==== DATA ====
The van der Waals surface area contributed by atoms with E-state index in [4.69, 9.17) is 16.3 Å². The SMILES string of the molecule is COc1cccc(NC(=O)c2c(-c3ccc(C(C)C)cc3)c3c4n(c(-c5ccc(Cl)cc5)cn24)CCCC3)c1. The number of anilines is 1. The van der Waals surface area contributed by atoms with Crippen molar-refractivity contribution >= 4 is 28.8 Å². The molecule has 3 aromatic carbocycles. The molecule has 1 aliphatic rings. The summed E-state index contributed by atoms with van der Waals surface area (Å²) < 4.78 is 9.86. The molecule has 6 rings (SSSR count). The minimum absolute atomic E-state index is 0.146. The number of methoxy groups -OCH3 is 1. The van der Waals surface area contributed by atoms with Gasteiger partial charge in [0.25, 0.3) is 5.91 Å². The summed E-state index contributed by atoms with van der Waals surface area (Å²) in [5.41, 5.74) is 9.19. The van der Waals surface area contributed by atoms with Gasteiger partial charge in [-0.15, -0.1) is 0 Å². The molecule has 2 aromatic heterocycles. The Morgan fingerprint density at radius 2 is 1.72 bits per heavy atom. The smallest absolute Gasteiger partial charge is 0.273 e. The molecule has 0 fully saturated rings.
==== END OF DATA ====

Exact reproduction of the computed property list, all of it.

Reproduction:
The van der Waals surface area contributed by atoms with E-state index in [4.69, 9.17) is 16.3 Å². The SMILES string of the molecule is COc1cccc(NC(=O)c2c(-c3ccc(C(C)C)cc3)c3c4n(c(-c5ccc(Cl)cc5)cn24)CCCC3)c1. The number of anilines is 1. The van der Waals surface area contributed by atoms with Crippen molar-refractivity contribution >= 4 is 28.8 Å². The molecule has 3 aromatic carbocycles. The molecule has 1 aliphatic rings. The summed E-state index contributed by atoms with van der Waals surface area (Å²) < 4.78 is 9.86. The molecule has 6 rings (SSSR count). The minimum absolute atomic E-state index is 0.146. The number of methoxy groups -OCH3 is 1. The van der Waals surface area contributed by atoms with Gasteiger partial charge in [0.25, 0.3) is 5.91 Å². The summed E-state index contributed by atoms with van der Waals surface area (Å²) in [5.41, 5.74) is 9.19. The van der Waals surface area contributed by atoms with Gasteiger partial charge in [-0.15, -0.1) is 0 Å². The molecule has 2 aromatic heterocycles. The Morgan fingerprint density at radius 2 is 1.72 bits per heavy atom. The smallest absolute Gasteiger partial charge is 0.273 e. The molecule has 0 fully saturated rings.